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Toronto store owner David Chen is on trial for forcible confinement and assault. (Della Rollins for The Globe and Mail/Della Rollins for The Globe and Mail)
Toronto store owner David Chen is on trial for forcible confinement and assault. (Della Rollins for The Globe and Mail/Della Rollins for The Globe and Mail)

Judge to rule Friday in vigilante shopkeeper case Add to ...

It took mere seconds for Anthony Bennett, career criminal, to steal 11 hours worth of honest labour from David Chen.

Such is the calculus of working life on the sidewalks of Toronto's Chinatown, where merchants like Mr. Chen toil 100 hours a week for less than minimum wage between short naps on cots, while thieves like Mr. Bennett buzz about them like wasps, snatching $6 houseplants to sell for quick-and-easy drug money.

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The aftermath of a May, 2009 collision of these disparate, desperate lives is now in the hands of Mr. Justice Ramez Khawly. The judge will decide Friday whether Mr. Chen and two workers at his Lucky Moose grocery are criminals for having chased, tied up and kept Mr. Bennett in a delivery van after he stole a dozen money tree plants, worth $72 in all, from the sidewalk outside the shop.

While there seems to be no question in the court of public opinion as to who is the real criminal, Judge Khawly will have to weigh carefully whether Mr. Chen, 37, along with subordinates Qing Le and Jie Chen, acted reasonably in nabbing Mr. Bennett, 52, that day.

The Crown, obviously, thinks not.

"Of course shopkeepers are entitled to protect their property … but that's not what happened in this case," prosecutor Eugene McDermott told a crowded courtroom at Old City Hall on Monday. "[Mr. Chen]seized a person off the streets of this city, tied him up and threw him into the back of a van."

During the trial, court heard that Mr. Bennett was recorded on security video stealing the plants at about 12:20 p.m. When he returned to the Lucky Moose an hour later, Mr. Chen approached him and asked him to pay for them, but he refused, denied the theft and took off running.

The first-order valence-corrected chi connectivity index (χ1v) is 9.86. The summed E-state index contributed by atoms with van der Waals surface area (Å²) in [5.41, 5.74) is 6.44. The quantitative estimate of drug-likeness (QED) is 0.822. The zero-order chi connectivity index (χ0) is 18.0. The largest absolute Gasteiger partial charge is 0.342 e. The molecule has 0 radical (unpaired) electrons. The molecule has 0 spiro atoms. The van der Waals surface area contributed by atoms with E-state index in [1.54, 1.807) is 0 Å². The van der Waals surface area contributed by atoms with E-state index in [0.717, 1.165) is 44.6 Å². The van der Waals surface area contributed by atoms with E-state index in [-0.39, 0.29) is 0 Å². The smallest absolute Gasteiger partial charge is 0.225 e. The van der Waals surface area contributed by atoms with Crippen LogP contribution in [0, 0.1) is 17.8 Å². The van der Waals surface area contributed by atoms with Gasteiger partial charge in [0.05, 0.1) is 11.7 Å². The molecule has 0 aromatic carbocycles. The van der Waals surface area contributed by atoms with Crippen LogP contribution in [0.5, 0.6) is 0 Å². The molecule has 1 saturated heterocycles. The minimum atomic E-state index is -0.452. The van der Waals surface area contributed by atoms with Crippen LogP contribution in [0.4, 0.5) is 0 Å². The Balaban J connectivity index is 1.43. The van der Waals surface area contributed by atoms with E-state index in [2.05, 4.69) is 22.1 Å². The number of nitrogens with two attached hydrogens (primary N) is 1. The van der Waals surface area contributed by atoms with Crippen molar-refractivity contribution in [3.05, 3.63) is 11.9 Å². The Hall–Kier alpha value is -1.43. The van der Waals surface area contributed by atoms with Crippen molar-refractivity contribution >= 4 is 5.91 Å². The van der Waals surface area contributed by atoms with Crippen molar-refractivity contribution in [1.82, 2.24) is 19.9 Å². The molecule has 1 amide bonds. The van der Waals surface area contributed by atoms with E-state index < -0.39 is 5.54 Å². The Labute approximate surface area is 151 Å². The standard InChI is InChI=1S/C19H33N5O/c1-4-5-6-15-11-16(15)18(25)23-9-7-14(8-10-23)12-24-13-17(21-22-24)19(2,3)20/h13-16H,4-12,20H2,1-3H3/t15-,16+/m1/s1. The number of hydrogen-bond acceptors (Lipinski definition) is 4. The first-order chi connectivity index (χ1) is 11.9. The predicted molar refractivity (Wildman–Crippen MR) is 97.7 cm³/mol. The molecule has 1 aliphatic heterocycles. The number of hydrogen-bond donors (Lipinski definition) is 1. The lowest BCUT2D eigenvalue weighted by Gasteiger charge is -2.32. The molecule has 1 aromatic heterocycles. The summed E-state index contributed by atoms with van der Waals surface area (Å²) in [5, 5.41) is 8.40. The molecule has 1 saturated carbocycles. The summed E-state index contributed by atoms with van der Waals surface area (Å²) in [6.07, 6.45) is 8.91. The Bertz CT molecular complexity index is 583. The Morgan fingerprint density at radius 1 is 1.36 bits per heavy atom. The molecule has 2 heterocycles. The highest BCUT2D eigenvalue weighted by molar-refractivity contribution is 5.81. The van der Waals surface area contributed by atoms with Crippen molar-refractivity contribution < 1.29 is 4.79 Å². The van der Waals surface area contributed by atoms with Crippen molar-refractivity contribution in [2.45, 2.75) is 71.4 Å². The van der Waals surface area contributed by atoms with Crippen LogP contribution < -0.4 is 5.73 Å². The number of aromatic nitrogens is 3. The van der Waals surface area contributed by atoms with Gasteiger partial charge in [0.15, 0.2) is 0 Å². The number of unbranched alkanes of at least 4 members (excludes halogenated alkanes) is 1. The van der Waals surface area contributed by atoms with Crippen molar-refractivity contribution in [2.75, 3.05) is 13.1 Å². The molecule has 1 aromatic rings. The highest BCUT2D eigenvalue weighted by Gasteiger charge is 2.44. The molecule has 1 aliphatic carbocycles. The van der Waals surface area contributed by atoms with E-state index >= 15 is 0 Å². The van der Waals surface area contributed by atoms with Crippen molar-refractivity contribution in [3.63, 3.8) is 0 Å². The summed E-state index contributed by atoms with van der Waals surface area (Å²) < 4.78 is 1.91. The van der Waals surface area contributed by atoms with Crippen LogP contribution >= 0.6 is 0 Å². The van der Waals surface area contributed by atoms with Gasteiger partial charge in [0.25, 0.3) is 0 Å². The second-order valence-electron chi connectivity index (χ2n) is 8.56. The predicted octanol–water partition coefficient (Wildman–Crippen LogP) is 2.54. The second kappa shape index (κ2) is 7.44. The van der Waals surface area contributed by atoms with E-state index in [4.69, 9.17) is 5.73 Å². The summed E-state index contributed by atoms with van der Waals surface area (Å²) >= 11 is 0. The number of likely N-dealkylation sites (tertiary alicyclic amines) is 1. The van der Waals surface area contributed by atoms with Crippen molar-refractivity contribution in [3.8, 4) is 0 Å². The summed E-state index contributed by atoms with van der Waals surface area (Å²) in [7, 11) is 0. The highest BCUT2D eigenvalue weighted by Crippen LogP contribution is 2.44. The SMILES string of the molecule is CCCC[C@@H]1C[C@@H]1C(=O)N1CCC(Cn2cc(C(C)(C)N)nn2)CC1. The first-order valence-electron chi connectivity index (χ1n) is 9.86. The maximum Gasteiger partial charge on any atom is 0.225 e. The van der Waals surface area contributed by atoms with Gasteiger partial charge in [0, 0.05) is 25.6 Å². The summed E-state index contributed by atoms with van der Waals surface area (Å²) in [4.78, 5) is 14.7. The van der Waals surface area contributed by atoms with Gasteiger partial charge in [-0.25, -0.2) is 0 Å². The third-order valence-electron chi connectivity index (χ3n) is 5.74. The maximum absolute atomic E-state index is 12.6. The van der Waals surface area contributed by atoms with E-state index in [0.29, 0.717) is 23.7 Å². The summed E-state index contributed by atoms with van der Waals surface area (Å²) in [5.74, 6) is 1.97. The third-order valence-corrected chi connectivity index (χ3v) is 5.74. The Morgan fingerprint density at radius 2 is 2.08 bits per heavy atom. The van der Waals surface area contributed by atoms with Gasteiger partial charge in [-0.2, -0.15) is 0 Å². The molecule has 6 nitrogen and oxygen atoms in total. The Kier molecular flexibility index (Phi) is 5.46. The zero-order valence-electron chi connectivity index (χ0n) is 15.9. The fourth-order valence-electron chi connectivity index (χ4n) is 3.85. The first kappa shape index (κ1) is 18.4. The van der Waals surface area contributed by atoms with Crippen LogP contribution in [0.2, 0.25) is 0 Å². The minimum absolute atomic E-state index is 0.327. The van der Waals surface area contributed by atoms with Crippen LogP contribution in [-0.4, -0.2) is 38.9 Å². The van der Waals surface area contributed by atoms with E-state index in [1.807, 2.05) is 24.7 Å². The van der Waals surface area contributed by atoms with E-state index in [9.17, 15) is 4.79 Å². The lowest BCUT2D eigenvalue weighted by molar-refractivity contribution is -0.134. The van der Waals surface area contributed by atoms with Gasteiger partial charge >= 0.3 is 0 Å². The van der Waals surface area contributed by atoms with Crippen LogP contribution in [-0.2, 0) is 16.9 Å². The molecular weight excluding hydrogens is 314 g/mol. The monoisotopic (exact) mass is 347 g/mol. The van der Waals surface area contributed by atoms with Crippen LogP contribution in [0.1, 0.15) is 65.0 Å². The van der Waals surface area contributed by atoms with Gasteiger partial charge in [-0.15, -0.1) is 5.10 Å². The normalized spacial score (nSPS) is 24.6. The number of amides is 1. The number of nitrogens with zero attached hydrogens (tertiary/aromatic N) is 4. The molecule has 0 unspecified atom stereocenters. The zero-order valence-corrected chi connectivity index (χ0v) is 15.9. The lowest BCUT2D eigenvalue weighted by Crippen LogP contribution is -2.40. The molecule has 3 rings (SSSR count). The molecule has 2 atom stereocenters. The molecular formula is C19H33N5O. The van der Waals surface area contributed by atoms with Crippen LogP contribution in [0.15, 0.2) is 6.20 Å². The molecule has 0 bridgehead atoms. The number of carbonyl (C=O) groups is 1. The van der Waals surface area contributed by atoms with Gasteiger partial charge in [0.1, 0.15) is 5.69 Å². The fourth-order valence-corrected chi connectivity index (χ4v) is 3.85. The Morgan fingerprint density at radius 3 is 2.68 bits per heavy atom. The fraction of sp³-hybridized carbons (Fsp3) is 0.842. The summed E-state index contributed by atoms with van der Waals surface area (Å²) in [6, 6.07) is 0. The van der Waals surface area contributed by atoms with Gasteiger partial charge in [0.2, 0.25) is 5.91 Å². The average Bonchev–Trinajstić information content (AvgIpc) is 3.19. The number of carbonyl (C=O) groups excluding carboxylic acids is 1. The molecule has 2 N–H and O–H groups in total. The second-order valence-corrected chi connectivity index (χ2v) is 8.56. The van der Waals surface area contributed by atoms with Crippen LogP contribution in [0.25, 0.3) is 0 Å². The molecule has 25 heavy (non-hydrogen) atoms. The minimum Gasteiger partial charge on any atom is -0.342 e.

Mr. Chen gave chase and Jie Chen followed. A delivery driver from their store happened on the scene and pulled up to block Mr. Bennett, and Mr. Chen tried to grab him. When Mr. Bennett lashed out with punches and kicks, they tied his feet and hands, then put him in the van for the short ride back to the store, where they would turn him over to police, court heard.

Meanwhile, several area residents called 911 to report what looked to them like an abduction and possible beating. And so, when officers on foot confronted the van near the shop moments later and Mr. Bennett's captors stepped out, they were arrested and charged with assault and forcible confinement. Kidnapping and weapons charges were later dropped.

Mr. McDermott, recalling witness testimony and transcripts of 911 calls, argued that Mr. Chen and his workers were no longer protecting property once Mr. Bennett started running from the store, and therefore were not preventing a crime, as required for a lawful citizen's arrest.

The prosecutor said there was "no reason" for them to put Mr. Bennett in the van once he was bound, and that their failure to call police to help them should also raise concerns.

But Peter Lindsay, lawyer for the three men, said everything they did was a "measured and appropriate" response to Mr. Bennett escalating the situation - first by returning to the store after stealing, then denying it when approached peacefully by Mr. Chen, refusing to pay, running away and then resorting to violence once caught.

"The actions of the defendants were reasonable given what they were dealing with, and given the actions of Mr. Bennett," Mr. Lindsay said, adding that the chase and capture began and ended in a scant five minutes.

"Are they supposed to take time out from struggling with Mr. Bennett to call the police?" He asked. "That seems to be expecting far too much."

As for what witnesses may have thought they were seeing, Mr. Lindsay said they saw only parts of the incident and not the full sequence of events leading to the chase and capture of Mr. Bennett, whom he called "the author of his own misfortune."

A short time after the trial ended Monday, Mr. Bennett appeared briefly by video link in another courtroom, on five more charges of theft of plants from a Kensington Market shop over the spring and summer. He was remanded in custody at the Don Jail until Nov. 1. Outside court, members of the Chinese-Canadian community quietly demonstrated in support of Mr. Chen and his co-accused, while two federal members of Parliament touted respective private member's bills calling for Criminal Code amendments to shore up the rights of citizens who make arrests.

Joe Volpe, a Liberal, and Olivia Chow of the New Democratic Party both said Mr. Chen has been "victimized twice," first by Mr. Bennett and now by the Crown, for simply defending his livelihood.

"It's a very minor amendment, and if [Prime Minister]Stephen Harper doesn't want to see hard-working store owners getting punished and criminalized, he needs to take action," Ms. Chow said.

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